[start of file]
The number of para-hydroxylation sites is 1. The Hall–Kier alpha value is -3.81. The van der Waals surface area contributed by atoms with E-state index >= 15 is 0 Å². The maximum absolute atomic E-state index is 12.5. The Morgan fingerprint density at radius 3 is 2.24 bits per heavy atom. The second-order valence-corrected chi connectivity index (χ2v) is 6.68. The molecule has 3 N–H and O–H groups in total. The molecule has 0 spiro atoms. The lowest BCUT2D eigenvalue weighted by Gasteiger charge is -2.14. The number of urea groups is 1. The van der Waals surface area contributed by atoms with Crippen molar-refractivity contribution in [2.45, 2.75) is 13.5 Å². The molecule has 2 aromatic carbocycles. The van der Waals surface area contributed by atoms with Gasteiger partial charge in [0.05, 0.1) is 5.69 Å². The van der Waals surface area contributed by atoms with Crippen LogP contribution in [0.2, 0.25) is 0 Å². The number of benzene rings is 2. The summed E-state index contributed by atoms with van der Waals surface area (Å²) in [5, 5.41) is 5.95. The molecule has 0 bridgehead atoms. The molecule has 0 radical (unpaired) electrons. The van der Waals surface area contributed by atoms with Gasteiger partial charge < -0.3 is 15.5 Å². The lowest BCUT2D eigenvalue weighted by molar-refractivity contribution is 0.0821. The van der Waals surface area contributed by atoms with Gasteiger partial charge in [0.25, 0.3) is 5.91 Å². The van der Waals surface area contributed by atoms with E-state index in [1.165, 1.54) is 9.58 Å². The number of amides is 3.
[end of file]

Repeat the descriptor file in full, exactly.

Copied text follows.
The number of para-hydroxylation sites is 1. The Hall–Kier alpha value is -3.81. The van der Waals surface area contributed by atoms with E-state index >= 15 is 0 Å². The maximum absolute atomic E-state index is 12.5. The Morgan fingerprint density at radius 3 is 2.24 bits per heavy atom. The second-order valence-corrected chi connectivity index (χ2v) is 6.68. The molecule has 3 N–H and O–H groups in total. The molecule has 0 spiro atoms. The lowest BCUT2D eigenvalue weighted by Gasteiger charge is -2.14. The number of urea groups is 1. The van der Waals surface area contributed by atoms with Crippen molar-refractivity contribution in [2.45, 2.75) is 13.5 Å². The molecule has 2 aromatic carbocycles. The van der Waals surface area contributed by atoms with Gasteiger partial charge in [0.05, 0.1) is 5.69 Å². The van der Waals surface area contributed by atoms with Crippen LogP contribution in [0.2, 0.25) is 0 Å². The number of benzene rings is 2. The summed E-state index contributed by atoms with van der Waals surface area (Å²) in [5, 5.41) is 5.95. The molecule has 0 bridgehead atoms. The molecule has 0 radical (unpaired) electrons. The van der Waals surface area contributed by atoms with Gasteiger partial charge < -0.3 is 15.5 Å². The lowest BCUT2D eigenvalue weighted by molar-refractivity contribution is 0.0821. The van der Waals surface area contributed by atoms with Gasteiger partial charge in [0.25, 0.3) is 5.91 Å². The van der Waals surface area contributed by atoms with E-state index in [1.165, 1.54) is 9.58 Å². The number of amides is 3.